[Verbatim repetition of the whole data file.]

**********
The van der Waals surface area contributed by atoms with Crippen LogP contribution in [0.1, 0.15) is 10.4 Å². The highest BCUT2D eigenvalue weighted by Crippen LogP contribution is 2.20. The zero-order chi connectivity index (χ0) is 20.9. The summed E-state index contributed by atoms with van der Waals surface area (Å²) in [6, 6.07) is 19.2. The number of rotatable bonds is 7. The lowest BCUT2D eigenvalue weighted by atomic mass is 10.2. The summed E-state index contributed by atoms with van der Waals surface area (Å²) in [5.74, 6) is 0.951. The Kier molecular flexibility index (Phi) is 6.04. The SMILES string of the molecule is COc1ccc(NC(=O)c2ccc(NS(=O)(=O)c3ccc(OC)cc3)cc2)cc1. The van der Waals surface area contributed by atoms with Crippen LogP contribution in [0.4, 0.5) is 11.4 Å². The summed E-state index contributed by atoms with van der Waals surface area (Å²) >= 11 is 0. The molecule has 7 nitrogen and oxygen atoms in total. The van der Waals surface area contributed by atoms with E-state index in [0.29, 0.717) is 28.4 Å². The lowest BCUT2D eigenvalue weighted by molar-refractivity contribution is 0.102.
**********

The van der Waals surface area contributed by atoms with Crippen LogP contribution in [0.1, 0.15) is 10.4 Å². The highest BCUT2D eigenvalue weighted by Crippen LogP contribution is 2.20. The zero-order chi connectivity index (χ0) is 20.9. The summed E-state index contributed by atoms with van der Waals surface area (Å²) in [6, 6.07) is 19.2. The number of rotatable bonds is 7. The lowest BCUT2D eigenvalue weighted by atomic mass is 10.2. The summed E-state index contributed by atoms with van der Waals surface area (Å²) in [5.74, 6) is 0.951. The Kier molecular flexibility index (Phi) is 6.04. The SMILES string of the molecule is COc1ccc(NC(=O)c2ccc(NS(=O)(=O)c3ccc(OC)cc3)cc2)cc1. The van der Waals surface area contributed by atoms with Crippen LogP contribution in [0.4, 0.5) is 11.4 Å². The summed E-state index contributed by atoms with van der Waals surface area (Å²) >= 11 is 0. The molecule has 7 nitrogen and oxygen atoms in total. The van der Waals surface area contributed by atoms with E-state index in [0.29, 0.717) is 28.4 Å². The lowest BCUT2D eigenvalue weighted by molar-refractivity contribution is 0.102.